Walking through the history of Newcastle's Women
University of Newcastle researchers have uncovered fascinating historical stories highlighting how key female personalities have shaped Newcastle’s history and have shared those stories in an informative and entertaining walk through Newcastle East.
Local historian and University of Newcastle PhD candidate, Jude Conway, led the curated walking tour around Newcastle’s historical East to uncover the rich heritage of women activists, artists and workers.
The walk was organised by local Newcastle Women’s Group, AWE in conjunction with the University of Newcastle’s Centre for 21st Century Humanities’ new Gender Generation and Culture research network.
The walk highlighted Indigenous women's history through World War II and the political struggles of the 70s.
“Walkers discovered what Newcastle women did and where. From the favourite fishing spots of the Awabakal women, to the first Women’s Surf Club at Newcastle Beach, we retraced the steps of women through history in our local area,” Jude said.
The walking tour also featured the histories of a female writer Dymphna Cusack who wrote a novel set in Newcastle, and powerful women who helped shape Newcastle into what it is today such as Jean Perrett, the Secretary of Newcastle East Resident Action Group and Joy Cummings, a staunch conservationist and the first Novocastrian and Australian female Lord Mayor.
“We chose to do the walk close to International Women’s Day to highlight the significant impact women have had on our City through the years,” Jude said.
Leader of the Gender, Generation and Culture Network, Dr Trisha Pender participated in the walk and enjoyed seeing her local area in a whole new light.
“The material that Jude has uncovered is fascinating. I lived in the East End until recently, but I can safely say I will never see it the same way again. There is such a rich history there that I knew nothing about. And the exciting thing is, I know we’re only scratching the surface of what we can uncover. There’s so much still to learn.”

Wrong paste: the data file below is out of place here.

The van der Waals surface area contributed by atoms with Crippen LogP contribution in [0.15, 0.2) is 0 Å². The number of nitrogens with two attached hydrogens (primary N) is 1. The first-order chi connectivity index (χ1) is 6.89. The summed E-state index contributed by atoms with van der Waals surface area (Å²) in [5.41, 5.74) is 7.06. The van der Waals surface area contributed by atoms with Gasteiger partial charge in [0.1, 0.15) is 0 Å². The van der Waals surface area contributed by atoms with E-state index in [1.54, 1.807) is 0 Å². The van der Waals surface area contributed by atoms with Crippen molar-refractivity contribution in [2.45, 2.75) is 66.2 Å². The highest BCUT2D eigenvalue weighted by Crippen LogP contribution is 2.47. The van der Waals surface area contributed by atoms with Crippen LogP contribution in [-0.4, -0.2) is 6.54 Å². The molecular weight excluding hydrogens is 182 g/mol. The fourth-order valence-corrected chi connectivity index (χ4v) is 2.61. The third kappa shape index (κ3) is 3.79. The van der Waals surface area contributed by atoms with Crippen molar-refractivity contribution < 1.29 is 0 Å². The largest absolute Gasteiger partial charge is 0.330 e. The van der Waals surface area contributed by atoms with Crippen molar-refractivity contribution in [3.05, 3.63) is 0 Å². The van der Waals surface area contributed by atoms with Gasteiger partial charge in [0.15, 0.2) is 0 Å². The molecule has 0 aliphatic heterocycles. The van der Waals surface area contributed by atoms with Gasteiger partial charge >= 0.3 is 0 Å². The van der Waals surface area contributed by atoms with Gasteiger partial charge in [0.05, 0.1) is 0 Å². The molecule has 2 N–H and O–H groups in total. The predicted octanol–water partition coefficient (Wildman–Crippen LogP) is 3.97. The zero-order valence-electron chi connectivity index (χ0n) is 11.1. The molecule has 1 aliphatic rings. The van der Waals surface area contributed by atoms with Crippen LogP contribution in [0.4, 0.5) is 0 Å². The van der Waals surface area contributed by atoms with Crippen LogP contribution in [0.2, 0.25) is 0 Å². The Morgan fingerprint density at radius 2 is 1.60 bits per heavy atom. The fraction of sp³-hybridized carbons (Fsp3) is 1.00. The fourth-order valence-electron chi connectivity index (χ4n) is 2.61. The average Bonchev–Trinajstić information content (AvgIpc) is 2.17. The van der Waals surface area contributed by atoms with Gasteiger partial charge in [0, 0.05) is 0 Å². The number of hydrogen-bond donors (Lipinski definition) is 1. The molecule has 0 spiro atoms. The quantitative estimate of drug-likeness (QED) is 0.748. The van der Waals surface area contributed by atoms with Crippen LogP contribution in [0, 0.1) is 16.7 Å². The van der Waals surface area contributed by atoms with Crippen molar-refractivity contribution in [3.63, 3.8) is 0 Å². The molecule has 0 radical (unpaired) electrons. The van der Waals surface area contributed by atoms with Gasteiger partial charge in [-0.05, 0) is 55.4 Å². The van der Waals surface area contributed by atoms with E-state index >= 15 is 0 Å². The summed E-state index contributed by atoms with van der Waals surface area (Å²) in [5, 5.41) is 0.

“Hearing about the women who wrote about Newcastle, led Newcastle, and defended Newcastle, especially the Foreshore Park, was humbling and also really inspiring. I can’t wait to help make the next walk happen!” Trisha said.
“Feedback from those on the walking tour was overwhelmingly positive with many commenting that the information presented was interesting, inspiring and new, showing that although we might live here, there is still a long way to go in understanding the local history that has shaped our lives today,” Trisha said.
Director of the Centre for 21st Century Humanities, Professor Hugh Craig, said the tour was a great way of bringing Jude’s research to life.
“History provides a window to the world, helping us understand and interpret the societies and cultures, the people, and events of the past. By examining our own local history we can appreciate and better understand how our modern day society has been shaped by personalities and events through time,” Professor Craig said.
More tours like this are planned for later in the year.
The University of Newcastle acknowledges the traditional custodians of the lands within our footprint areas: Awabakal, Darkinjung, Biripai, Worimi, Wonnarua, and Eora Nations. We also pay respect to the wisdom of our Elders past and present.